When can you say "it's not gonna work"? | I'm Poly and So Can You

I just read your newest article, and I'm in that same situation. Except my poly partner went monogamous for me, and it's causing a rift. My question I guess is, at what point is it okay to just say it ain't gonna work? 'Cause although I'm happy being monogamous, I can see every day she's getting more and more frustrated. We have different ideas of relationships and beliefs.

I’ll be honest with you, reader: this is the exact question that my therapist posed to me at the end of our last session.

“What would it take for you to walk away from a relationship?”

In CoDA terms, I’m a “control personality”. I’ll never stop believing that everything is within my control; that if I just work hard enough, put in enough time and energy, throw enough money and resources, and/or utilize all of my charm and charisma, I can manipulate any circumstance or outcome. This behavior is routinely glamorized by both the individuals who suffer from it, as well as by society at large. We describe people like this as being “fighters” in relationships, and people who identify as “fighters” will often throw their behavior in the face of more passive partners claiming superiority, ie “I’M always the one fighting for us - why aren’t YOU?!” This is especially common when the partnership has begun to spiral in an observable way. The control personality begins to panic as their illusion of control disintegrates. Not that I know from experience or anything.

Whether you identify as a control personality or not, I think it’s this question of “What would it take…?” that universally binds us, monogamous and non-monogamous folks alike, more than any other. That being said, each individual’s answer is highly unique to their own personal situation, past experiences, aspirations, and capabilities. The best I can do is offer my own answers to this question, in the hopes that one or more of them will resonate with you!

“What would it take for you to walk away from a relationship?”

  1. My quality of life starts to suffer.

    Throwing everything you have into “saving” a relationship drains not only the physical time you have available, but it also does an excellent job of zapping any remaining reserves of emotional energy. This means that your self care strategies fall to the wayside, and you inherently suffer. For me, my self care looks a lot like exercising, spending time with my dogs, reading, getting enough sleep at night, and engaging socially with platonic friends. When I’ve been off-balance for a spell, I typically notice that I’m not feeling connected to my body, that my friends have stopped reaching out to try and initiate plans, that I’m sleeping restlessly, and that I have little-to-no idea how my pets are doing (aside from me meeting their basic needs, of course). This is neither healthy nor sustainable. If you’re not operating as your best self solo, you can’t be expected to operate as your best self within a relationship.

  2. Knowing the other person’s heart isn’t in it.

    If we’re dating, the most surefire way to get me to finally throw in the towel is to throw in the towel yourself. It’s incredibly difficult for control personalities to just “walk away” from a person or situation without feeling like they’ve exhausted every option. But all of that work doesn’t mean a thing if it’s not being directed towards a common goal: a goal that both you AND your partner share. Your partner may not have as many resources to throw towards working on the relationship - ie. time off of work, money to hire a professional coach or therapist, emotional savviness to be introspective and communicate their needs effectively, etc - but many control personalities will tell themselves that the extra labor is still “worth it” as long as they know their partner is as committed to the relationship as they are. If I start to feel my partner pulling away, expressing apathy or indifference about our progress/outcome, I’ll think “well then, what’s the point?”.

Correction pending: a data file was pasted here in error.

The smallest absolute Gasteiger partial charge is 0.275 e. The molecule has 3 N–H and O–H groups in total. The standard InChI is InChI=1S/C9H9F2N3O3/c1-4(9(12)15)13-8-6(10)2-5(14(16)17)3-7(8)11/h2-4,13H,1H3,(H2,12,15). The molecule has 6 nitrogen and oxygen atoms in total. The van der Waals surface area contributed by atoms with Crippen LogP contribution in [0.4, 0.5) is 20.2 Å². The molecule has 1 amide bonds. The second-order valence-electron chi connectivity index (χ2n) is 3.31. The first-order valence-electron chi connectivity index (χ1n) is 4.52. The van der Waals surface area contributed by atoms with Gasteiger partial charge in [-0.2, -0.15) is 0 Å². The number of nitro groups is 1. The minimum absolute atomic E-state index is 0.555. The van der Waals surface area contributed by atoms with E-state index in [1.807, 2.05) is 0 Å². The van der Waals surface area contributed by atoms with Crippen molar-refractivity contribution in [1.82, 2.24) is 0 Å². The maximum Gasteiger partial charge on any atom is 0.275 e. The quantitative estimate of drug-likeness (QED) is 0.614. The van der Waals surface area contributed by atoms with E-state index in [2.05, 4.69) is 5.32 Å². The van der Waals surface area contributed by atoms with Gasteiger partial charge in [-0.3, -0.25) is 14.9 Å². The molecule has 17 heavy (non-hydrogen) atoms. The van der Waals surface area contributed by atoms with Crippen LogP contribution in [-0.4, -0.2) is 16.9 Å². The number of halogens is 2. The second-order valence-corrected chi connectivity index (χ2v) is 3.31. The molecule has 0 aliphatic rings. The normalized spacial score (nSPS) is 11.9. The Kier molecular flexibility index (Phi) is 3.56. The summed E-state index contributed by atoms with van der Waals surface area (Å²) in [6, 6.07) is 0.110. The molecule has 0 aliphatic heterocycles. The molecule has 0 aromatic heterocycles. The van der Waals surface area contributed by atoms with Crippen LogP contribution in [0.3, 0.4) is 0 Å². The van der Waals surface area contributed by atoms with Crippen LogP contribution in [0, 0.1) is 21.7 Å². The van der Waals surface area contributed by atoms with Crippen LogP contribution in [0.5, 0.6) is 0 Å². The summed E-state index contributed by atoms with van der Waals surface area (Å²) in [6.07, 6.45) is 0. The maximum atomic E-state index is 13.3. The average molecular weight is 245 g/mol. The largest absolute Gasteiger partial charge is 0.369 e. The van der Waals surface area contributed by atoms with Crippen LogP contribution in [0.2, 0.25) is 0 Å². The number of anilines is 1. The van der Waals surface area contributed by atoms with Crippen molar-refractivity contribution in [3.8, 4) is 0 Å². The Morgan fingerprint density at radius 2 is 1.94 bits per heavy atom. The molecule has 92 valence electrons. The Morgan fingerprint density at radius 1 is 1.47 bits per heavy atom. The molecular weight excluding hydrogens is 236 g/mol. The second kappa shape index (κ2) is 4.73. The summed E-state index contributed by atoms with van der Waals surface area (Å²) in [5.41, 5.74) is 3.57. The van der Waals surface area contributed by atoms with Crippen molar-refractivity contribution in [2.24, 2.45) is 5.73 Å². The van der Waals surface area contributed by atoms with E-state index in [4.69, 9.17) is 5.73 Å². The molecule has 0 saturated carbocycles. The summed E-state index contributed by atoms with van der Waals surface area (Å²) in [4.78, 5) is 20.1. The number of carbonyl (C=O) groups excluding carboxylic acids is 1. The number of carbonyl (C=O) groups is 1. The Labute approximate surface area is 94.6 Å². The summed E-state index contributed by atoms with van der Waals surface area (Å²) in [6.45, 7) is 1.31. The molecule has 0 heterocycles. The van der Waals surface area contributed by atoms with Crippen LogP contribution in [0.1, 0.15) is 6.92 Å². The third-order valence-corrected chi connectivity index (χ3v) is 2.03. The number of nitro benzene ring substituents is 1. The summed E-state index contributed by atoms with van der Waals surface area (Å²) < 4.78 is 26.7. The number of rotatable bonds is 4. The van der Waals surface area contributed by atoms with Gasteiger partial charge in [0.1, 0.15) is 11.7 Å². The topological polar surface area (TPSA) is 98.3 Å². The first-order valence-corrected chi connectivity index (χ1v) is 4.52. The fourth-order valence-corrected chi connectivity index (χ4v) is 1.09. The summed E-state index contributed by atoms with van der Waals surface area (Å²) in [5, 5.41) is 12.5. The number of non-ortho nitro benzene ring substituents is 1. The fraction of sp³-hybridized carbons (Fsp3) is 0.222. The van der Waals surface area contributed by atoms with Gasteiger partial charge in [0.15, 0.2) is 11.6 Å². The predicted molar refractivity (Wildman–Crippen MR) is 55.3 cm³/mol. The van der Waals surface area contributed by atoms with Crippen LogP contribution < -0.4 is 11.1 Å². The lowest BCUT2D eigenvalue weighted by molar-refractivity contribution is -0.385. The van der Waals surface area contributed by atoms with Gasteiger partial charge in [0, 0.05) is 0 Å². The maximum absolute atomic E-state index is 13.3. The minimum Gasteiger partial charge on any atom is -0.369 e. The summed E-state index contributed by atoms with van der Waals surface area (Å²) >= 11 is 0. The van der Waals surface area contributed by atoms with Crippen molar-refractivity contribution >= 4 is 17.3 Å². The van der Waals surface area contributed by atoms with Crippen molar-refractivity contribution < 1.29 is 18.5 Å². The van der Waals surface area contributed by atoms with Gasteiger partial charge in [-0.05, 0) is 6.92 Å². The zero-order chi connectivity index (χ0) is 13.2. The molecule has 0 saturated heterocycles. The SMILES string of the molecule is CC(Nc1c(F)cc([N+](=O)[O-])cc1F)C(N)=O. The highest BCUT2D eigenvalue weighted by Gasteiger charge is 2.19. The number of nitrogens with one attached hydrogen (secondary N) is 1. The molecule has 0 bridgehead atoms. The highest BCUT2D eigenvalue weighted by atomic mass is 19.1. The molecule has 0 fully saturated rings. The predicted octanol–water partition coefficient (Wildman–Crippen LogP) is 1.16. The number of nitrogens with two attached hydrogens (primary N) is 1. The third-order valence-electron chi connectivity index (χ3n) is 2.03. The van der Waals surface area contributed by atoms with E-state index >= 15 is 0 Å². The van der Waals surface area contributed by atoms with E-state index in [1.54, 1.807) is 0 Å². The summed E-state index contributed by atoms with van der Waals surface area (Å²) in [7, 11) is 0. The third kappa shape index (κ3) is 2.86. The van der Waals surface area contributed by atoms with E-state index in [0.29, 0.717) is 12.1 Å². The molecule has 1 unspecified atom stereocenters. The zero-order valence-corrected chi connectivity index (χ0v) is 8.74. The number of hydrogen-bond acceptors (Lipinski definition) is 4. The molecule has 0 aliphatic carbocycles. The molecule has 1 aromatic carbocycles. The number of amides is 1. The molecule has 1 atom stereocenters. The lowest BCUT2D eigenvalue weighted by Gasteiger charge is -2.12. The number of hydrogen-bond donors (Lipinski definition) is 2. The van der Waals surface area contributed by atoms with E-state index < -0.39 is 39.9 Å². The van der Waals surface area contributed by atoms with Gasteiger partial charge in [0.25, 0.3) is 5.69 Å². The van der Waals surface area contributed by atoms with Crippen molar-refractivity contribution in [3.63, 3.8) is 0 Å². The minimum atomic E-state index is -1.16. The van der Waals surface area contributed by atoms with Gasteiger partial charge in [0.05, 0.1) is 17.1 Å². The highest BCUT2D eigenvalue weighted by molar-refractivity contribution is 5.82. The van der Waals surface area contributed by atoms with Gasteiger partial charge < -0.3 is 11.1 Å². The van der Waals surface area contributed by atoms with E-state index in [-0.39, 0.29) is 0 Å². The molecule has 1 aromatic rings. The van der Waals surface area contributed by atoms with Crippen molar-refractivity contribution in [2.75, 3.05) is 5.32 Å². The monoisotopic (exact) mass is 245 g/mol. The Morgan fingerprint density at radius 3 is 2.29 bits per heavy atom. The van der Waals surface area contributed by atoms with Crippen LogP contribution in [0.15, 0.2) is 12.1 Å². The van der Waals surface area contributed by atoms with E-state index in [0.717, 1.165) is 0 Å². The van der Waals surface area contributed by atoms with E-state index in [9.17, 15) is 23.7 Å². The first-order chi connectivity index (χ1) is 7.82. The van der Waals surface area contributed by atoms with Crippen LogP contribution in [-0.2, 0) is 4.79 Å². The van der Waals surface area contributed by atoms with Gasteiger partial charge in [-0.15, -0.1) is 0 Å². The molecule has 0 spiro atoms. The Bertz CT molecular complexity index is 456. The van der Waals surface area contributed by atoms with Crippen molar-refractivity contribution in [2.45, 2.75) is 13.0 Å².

3. My friends start sounding like Jiminy Cricket.

    “Let your conscience be your guide.” When we’re in the thick of a relationship, it’s hard to step outside of it and appraise it with an unbiased eye. In these cases, our friends can often helpfully - and sometimes painfully - be those unbiased eyes for us. Are your friends approaching you about your relationship with genuine care and concern for your well-being? Have they attempted “interventions” where they express thoughts along the lines of, “You don’t deserve this”, or “You’ve done all you can”? When your friends start sounding like your conscience, it may finally be time to listen.

  4. The self-loathing sets in.  

In my opinion, this is the most important point. Whenever I’m in a relationship that is not meeting my needs - and the situation is not improving - I will actively begin to dislike myself. Because the rational part of my brain knows that I can do better, and starts berating the irrational part of my brain that’s been steadfastly holding on to this person for whatever reason(s). It could be a general fear of being alone, or a stubborn reluctance to let go of the specific relationship fantasy I held for myself and this person. It doesn’t really matter. My mental health - and yours’ - are of the utmost importance. If I start entertaining the idea of upping my anxiety medications BEFORE I entertain the idea of ending an incompatible, unsatisfying relationship, I know I’m in trouble.

Andre Shakti